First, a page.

If one craves to eat the sweet Sambuco blossom Frittelle, one usually has to go out on a collecting trip—blossoms are not found in the local supermarket!
The cooking adventure began on a quite warm sunny May early afternoon. I was walking up into the hills and forest of Ponzano Monferrato where the Sambuco trees are located. I never forget to carry a bag and a camera when I go trekking in the hills, as I always find something of interest—not just something botanical—but watching birds and wildlife, and especially surveying the tracks of our local Val Cerrina cinghiale (wild boar). Eventually I approach a cluster of Sambuco trees-bushes growing on a steep hillside and extending down into a ravine. It is very quiet—so pristine.
As I approach the Sambuco tree, its majestic green and white beauty greets me with a delicious sweet fragrance with a hint of citrus. The tree is an old one and is quite tall and broad and its perfume is very dominant. One should always respect the tree and only cut of those blossoms that will be needed. The large broad flat blossom clusters from the Sambuco tree are always cut off with a scissors and placed gently into a plastic bag. A sunny early afternoon is the best time to harvest the blossoms, as this guarantees the fresh fragrance and unique flavor for the Frittelle.
Once I am in the kitchen I eagerly start to clean the blossoms and mix up the batter in which the blossoms will be dipped. The kitchen is filled with the smell of the Sambuco blossoms. The scent of the blossoms, the sprinkling of nutmeg and the shot of Grappa Moscato that I pour into the batter, arouses the appetite. And I know that the first bite of the Frittelle will be a cherished moment of springtime never to be forgotten.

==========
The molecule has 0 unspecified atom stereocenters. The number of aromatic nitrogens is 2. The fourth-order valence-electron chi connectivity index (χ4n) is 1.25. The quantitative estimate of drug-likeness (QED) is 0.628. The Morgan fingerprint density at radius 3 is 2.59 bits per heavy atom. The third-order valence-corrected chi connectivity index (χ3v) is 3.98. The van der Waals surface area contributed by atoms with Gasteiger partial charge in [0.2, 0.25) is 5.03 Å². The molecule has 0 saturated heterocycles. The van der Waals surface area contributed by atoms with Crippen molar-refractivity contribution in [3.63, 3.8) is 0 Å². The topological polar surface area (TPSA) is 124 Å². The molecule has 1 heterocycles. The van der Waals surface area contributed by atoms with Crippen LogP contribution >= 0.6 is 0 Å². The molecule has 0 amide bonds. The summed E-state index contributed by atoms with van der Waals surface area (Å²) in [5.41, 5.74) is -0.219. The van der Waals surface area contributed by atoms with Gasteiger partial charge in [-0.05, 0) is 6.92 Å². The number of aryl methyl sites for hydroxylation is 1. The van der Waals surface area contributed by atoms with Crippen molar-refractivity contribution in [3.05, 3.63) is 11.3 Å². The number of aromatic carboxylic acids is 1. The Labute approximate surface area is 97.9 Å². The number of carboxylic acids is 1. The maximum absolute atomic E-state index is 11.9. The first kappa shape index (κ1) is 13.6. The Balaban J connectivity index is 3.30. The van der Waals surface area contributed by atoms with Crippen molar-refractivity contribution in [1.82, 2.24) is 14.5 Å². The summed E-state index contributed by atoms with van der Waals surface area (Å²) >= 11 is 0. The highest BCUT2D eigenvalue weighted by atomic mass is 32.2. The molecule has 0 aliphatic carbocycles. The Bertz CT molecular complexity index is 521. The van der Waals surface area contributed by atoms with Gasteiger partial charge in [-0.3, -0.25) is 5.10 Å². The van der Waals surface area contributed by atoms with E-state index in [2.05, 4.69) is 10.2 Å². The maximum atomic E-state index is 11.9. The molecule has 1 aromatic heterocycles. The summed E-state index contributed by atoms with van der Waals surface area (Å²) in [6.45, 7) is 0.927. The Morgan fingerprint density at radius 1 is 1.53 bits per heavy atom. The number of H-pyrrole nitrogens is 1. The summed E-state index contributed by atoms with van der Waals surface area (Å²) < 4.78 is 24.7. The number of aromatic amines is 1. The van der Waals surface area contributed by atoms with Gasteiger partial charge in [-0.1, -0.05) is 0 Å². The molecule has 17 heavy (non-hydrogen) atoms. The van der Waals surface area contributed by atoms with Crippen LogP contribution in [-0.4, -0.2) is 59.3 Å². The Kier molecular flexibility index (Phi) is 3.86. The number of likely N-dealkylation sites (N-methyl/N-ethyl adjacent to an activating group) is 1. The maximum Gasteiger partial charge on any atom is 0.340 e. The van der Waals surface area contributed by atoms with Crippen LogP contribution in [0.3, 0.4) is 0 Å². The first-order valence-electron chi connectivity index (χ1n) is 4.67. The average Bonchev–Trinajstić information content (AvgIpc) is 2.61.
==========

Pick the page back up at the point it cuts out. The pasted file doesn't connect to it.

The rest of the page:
How to Make Piemontese Italian Sambuco Blossom Dessert
12 to 14 Sambuco blossom clusters. Since the blossoms are rather fragile, it is best if they are not rinsed with water, otherwise they will all fall off! Rather gently shake them a bit to remove any dirt or small insects. Place the blossoms on a clean plate.
To make the dough: 1 cup whole milk, 150 grams flour, 1 envelope of baking powder, 125 grams sugar, a sprinkling of nutmeg, pinch of salt, 2 medium-sized eggs and powder sugar for dusting. I recommend not to use vanilla, as it masks the flavor of the blossoms; some baking powders however do contain vanilla. Mix the batter well and then add one bicchierino (shot glass or 4 tablespoons) of Grappa. I highly recommend the Grappa Moscato because its soft sweet aftertaste compliments the flavor of the Sambuco blossoms. The blossoms are best when fried in olive oil, or one can use clarified butter or butter; other oils are not recommended as they will ruin the delicate blossom flavor.
Handle the blossoms by the long main stem and dip gently into the batter and then transfer the blossoms over to the frying pan. Once in the pan, cut off the main stem and smaller lesser stems. The big stems should not be eaten, as they are toxic; although the very small stems attached to the blossoms themselves are safe to eat. An alternative way to prepare the Frittelle is to mix the blossoms directly into the batter as you would with pancakes in general. To do this then, very gently take off the blossoms—the yellow pollen is quite nice too—with the fingers and drop them into the batter. Fold the blossoms gently into the batter. Also the amount of milk must be decreased. Do not decrease the amount of Grappa. Dust the finished pancakes with powder sugar. The recipe serves four persons. The sweet Frittelle are best accompanied by a glass of Piedmontese Cortese, a very light dry white wine. One may also choose to drink a cup of coffee.